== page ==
“Once we got rolling in the second half, the kids settled down,” said Bain. “They knew they were in a fight, but we also knew what we were doing wrong. It’s not hard to fix mistakes that are self-inflicted and we were able to correct them and get back on track.”
On Milford’s next possession, Evan Wertz ripped the ball away from White and returned it inside the 20, with a penalty getting Franklin down to the six. Two plays later, Noviello hit Driscoll for the six-yard score and a crucial two-possession lead.
“We’ve got a really young quarterback and anytime, with our offense, when we get behind it’s tough,” admitted Milford coach Anthony Vizakis. “We like to ground and pound, but that can only go so far.”
With the Hawks needing to up the tempo, Vizakis turned to sophomore quarterback Colby Pires and a spread formation, but Franklin picked off a pair of passes, including a sliding interception on the far sideline by Nolan Mclaney that gave the Panthers a chance to put the game away.
“We see a bright future with Colby Pires and we’re definitely working towards that,” Vizakis explained. “Nothing against (last year’s starter) Matt Curran, he’s a good kid and we’re using him in other spots, but we see Colby being a starter here for a few years, so he’s getting some good experience.”
Facing fourth and one on the next drive, Noviello used a hard count to draw Milford offsides and, although his pass was intercepted by Feaster, Franklin got the first down. Sean Hofferty(15 carries, 39 yards) finished the drive with a two-yard dive to wrap up the scoring.
Bain said, “As soon as we could get them out of their comfort zone, that’s what you want to do is make your opponent play left-handed. Once we tipped the scales, we were able to switch the match-ups into more of our favor.”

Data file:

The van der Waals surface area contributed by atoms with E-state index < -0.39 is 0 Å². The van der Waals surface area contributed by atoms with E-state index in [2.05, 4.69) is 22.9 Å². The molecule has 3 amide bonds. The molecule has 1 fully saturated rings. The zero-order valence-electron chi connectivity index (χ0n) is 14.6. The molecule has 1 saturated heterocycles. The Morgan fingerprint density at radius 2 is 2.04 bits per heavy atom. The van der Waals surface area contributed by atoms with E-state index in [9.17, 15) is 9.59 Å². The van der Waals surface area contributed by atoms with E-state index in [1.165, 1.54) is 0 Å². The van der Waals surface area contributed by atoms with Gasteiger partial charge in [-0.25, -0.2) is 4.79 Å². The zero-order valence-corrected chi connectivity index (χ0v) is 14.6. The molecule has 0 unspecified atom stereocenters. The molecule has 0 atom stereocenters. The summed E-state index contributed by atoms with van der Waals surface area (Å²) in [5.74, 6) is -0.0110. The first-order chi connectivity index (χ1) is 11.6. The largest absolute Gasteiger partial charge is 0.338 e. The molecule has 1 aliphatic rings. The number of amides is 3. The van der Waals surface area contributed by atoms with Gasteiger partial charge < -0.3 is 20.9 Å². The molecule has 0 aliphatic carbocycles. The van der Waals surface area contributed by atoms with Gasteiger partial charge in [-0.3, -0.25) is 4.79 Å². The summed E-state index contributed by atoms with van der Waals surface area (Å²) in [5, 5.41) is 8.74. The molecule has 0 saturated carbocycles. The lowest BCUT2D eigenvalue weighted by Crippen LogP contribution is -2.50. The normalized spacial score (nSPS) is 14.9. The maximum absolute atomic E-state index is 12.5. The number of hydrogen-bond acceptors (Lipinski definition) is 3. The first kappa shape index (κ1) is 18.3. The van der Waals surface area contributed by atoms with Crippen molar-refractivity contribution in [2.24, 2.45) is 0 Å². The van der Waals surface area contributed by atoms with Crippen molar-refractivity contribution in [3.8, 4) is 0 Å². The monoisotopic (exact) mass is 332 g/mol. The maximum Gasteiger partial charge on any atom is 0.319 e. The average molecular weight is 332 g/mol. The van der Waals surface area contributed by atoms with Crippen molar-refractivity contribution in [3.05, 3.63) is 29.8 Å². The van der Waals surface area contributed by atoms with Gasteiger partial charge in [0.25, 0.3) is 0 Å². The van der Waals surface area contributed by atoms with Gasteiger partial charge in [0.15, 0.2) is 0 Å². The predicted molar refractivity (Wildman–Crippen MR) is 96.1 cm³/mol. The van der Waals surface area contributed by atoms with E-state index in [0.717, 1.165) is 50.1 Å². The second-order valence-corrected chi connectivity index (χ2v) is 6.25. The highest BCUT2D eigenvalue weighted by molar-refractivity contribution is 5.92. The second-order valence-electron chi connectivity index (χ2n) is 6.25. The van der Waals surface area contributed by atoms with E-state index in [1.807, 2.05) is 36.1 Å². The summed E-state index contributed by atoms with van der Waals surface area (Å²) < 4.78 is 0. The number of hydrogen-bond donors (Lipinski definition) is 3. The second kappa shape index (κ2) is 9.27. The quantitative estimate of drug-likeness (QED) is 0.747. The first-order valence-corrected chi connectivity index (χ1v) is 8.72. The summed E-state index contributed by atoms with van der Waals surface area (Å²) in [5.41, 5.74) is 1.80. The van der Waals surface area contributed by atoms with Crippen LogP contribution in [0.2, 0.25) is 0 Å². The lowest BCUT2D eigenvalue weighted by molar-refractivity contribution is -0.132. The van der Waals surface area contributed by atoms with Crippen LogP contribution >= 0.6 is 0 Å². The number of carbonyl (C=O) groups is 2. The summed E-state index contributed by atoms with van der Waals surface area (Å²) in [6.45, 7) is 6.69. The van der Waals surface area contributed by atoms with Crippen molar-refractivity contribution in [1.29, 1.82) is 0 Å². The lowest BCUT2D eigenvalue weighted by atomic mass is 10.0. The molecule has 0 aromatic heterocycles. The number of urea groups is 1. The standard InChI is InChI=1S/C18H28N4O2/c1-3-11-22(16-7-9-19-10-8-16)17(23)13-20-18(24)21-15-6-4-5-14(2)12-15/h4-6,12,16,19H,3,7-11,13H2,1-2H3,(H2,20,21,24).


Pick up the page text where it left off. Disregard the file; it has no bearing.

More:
Despite the loss, Vizakis, who is in his first year in charge of the program, saw plenty to build on going forward. He said, “We started six sophomores tonight, offense and defense, so young kids getting good experience. We’re definitely going to be teaching every day.”
When asked about the importance of picking up a win before league play kicks off next week, Bain joked, “My car would be on blocks right now if we were 0-2.”
He continued, “The kids have worked so hard for this. It hasn’t been like that around here in a while where we go in and expect to win and I feel like we’re there now. To start 0-2, it’s hard to keep preaching that mantra.”
Franklin (1-1) will try to keep the momentum going next week against unbeaten Mansfield in what the Panthers are expecting will be the first game on the new turf at Pisini Field. Milford (0-2) will open Davenport division play against Canton at World War II Veterans Memorial Field.
The Bombardiers started the season 3-2, but closed with only one win in the final six games, including a pair of losses to league rival and eventual Super Bowl champion King Philip. Injuries piled up for Attleboro in 2016, but it gave a number of players the chance to gain valuable varsity experience and the Bombardiers have high hopes for improvement this fall.
Experience at the skill positions is one of the reasons for optimism at Attleboro. Senior Cam Furtado is slated to start the season at quarterback and has proven to be a dynamic playmaker. Classmate Elvin Sam emerged as a big play weapon last fall, whether in the backfield or split out wide, and tight end James Weir gives Attleboro an option in the middle of the field. Wideout Josh Therrien and running back Justin Cote could also play bigger roles with running back Marcus Blaise adding depth.
Attleboro also has a strong returning core on defense with Furtado, Sam, and Therrien in the secondary and Weir joining senior Nate Barboza and junior Jacob Weatherford at linebacker. Matt Corrado, Matt Jimenez, and Kyle Walsh will give the Bombardiers strength on both sides of the line and junior Nick Evans could be poised for a breakout year after moving from linebacker to defensive end. Sophomore Qualeem Charles is also a player to watch on the line.
“I am extremely excited about our senior group of players,” said Attleboro coach Mike Strachan. “We have some dynamic players in Cam Furtado and Elvin Sam and hopefully they can maximize their athletic talents. We have many returning starters from last season so we hope to build on that experience.”